"In January 2002 the NZ Listener published my photographic essay Drury Lane: a Journey down Great South Road. The essay was an exploration of parks and reserves along Auckland’s Great South Road, beginning in Newmarket and ending in Drury. While walking around Drury Cemetery, among the fifty-odd graves, I came across William Blake’s headstone. Not the poet William Blake, who never undertook the long sea voyage to New Zealand, but an interesting discovery nonetheless. Nine years later I revisited William Blake’s grave to film the opening and closing images of The Stone Angel Dreams of Headstones. I decided to compose a brief, poetic film using words found on headstones. The vocabulary of grave sites is a limited one, and I visited two larger cemeteries—Symonds Street Cemetery and Waikaraka Cemetery—to collect enough words and textural images to complete the work. For the filming, each word had to stand on its own and be legible, which meant not covered in lichen or worn away by time. In composing the text, I wanted to move away from the biblical tone of the inscriptions and enter a more open and mysterious space."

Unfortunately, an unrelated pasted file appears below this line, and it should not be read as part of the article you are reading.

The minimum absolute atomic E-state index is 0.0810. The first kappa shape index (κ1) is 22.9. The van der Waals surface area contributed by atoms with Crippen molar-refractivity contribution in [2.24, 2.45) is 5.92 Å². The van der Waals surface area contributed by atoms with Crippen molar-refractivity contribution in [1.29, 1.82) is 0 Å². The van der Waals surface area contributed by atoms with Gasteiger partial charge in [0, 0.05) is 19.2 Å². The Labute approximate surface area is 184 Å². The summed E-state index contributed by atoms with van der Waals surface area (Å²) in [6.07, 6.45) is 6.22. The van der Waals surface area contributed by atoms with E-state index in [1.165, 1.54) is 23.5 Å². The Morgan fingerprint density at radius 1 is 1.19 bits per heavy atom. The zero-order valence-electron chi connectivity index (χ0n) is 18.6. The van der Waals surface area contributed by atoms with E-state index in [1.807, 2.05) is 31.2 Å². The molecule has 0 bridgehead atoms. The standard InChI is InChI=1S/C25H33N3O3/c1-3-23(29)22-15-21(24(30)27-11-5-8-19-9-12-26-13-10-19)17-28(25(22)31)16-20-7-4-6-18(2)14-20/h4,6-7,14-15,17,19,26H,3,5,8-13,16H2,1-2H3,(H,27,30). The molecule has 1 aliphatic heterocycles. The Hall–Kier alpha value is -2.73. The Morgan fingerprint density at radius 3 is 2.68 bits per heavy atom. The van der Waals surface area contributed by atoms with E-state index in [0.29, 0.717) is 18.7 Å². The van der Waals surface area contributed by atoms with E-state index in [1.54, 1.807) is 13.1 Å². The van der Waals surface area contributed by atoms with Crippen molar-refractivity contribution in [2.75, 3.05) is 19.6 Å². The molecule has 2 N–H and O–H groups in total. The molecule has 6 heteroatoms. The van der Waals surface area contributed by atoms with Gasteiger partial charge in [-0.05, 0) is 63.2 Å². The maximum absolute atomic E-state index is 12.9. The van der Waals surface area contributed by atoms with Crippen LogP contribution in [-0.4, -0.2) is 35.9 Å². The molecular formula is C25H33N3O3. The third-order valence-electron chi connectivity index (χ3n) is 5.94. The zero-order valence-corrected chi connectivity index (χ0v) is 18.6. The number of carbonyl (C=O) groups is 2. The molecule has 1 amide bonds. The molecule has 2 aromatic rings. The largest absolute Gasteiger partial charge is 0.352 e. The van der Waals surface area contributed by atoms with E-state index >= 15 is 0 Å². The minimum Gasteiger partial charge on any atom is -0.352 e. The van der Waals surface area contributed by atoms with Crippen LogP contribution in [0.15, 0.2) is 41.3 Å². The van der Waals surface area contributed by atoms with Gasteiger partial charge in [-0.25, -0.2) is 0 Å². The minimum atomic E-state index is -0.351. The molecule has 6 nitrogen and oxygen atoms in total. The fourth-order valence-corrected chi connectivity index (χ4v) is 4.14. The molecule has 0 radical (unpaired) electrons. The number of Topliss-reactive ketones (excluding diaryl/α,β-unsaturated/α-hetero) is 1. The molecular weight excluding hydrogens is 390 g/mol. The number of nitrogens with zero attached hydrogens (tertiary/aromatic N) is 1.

Director: Richard von Sturmer Music: Brian Eno
The first of twenty-six Tanka Films—a tanka is an unrhymed Japanese verse form of five lines.
An exploration of the abandoned Yates Building on the corner of Albert Street and Wolfe Street in Auckland City.
The first in a series of brief films which explore correspondences between inner and outer worlds.
A surreal urban travelogue following a solitary figure through a series of city locations.